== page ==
Additionally, in the present invention I/O control circuitry 32 is provided to ensure that the I/O lines 24 and 26 transition only at times when they will not affect the bit-lines 34a and 34b. That is, the bit-lines are only sensitive to noise interference at certain times. This time is during the read cycle and only during the read cycle when the bit-line voltage are being generated. The bit-lines 34a and 34b are no longer sensitive to noise interference once the Sense-Amps have determined the data that was read on the bit-lines. In the present invention the I/O lines 24 and 26 are only allowed to transition outside of the sensitivity window or outside of the time in which they can adversely affect the reading of data.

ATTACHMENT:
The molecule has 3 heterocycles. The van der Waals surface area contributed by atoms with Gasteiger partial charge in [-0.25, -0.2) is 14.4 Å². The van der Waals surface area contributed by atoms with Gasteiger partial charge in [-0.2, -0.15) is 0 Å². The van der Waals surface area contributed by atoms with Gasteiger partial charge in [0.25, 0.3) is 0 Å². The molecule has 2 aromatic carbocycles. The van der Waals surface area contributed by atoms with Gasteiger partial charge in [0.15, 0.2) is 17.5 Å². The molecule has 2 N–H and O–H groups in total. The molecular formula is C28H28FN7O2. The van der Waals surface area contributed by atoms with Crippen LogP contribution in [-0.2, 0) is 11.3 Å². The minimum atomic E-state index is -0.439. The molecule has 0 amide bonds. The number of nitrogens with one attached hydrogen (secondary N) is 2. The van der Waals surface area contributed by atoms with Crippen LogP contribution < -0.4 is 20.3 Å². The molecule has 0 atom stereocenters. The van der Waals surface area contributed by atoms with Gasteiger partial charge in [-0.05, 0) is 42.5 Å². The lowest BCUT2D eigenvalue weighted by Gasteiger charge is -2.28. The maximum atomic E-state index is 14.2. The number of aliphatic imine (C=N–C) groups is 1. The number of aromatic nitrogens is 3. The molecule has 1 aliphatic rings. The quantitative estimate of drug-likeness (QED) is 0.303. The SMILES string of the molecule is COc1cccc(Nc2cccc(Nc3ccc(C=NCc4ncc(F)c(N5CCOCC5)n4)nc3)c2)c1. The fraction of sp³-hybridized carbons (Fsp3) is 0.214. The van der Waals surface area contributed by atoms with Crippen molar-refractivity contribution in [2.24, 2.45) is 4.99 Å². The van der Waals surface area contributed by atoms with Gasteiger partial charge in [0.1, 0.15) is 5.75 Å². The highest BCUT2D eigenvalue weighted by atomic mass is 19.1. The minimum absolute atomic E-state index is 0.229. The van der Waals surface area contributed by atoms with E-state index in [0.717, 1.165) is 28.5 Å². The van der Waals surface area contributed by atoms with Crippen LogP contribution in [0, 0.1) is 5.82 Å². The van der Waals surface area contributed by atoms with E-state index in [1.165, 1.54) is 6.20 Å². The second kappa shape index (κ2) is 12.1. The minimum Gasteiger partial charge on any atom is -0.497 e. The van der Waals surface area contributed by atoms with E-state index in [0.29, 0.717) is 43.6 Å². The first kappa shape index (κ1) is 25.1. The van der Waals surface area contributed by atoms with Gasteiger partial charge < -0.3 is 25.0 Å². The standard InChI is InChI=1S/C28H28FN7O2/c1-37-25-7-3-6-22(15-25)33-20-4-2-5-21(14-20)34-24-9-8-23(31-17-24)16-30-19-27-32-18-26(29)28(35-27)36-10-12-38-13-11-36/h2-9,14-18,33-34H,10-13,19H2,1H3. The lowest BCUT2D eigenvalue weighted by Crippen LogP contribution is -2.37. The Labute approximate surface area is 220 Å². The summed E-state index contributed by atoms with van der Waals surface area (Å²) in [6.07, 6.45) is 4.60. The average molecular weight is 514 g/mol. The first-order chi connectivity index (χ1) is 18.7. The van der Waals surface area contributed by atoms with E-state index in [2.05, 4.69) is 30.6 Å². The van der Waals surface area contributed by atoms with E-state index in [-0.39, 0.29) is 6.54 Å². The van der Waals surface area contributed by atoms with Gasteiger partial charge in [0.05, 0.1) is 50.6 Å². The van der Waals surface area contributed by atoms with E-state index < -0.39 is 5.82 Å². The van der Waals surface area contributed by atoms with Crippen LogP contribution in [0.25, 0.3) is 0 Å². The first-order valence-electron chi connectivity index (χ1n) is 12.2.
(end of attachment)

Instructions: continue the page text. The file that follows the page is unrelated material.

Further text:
In the memory array of the present invention each of the Output data signal lines 26 is coupled to an individual output cell 28 at the center of the array 10 in the I/O logic 16. As shown in FIG. 5, the output cell 28 comprises a 4:1 MUX 46 coupled to a flip-flop 48 which in turn is coupled to an Output buffer 44 which drives the Output data line 26. A signal 50 supplied to the 4:1 MUX by an address decoder selects which data of four different Sense-Amps coupled to the output data line 26 is to be outputed. The selected value is stored in a flip-flop. When the output cell 28 receives a signal from the I/O control logic 32 which indicates that the critical read period has passed the data can then be outputed over the upper array 12 to the I/O bus 22 without causing data misreads. In the memory array of the present invention, there is a signal called Sense-Amp/Strobe whose function is to cause the Sense-Amps 20 to decide what data was on the bit-lines 34a and 34b. This signal represents the end of the critical phase or sensitivity window. The Sense-Amp/Strobe signal is therefore used to time the transfer (transition) of the output data onto the Output data lines 26 and out across the array. In the present invention the Output data lines 26 are not allowed to transition until after the Sense-Amp/Strobe signal. After the Sense-Amp/Strobe signal the output cell 28 is enabled by the I/O control logic 32 so that the data stored in the flip-flop 48 is driven out over the upper array by the Output buffer 44.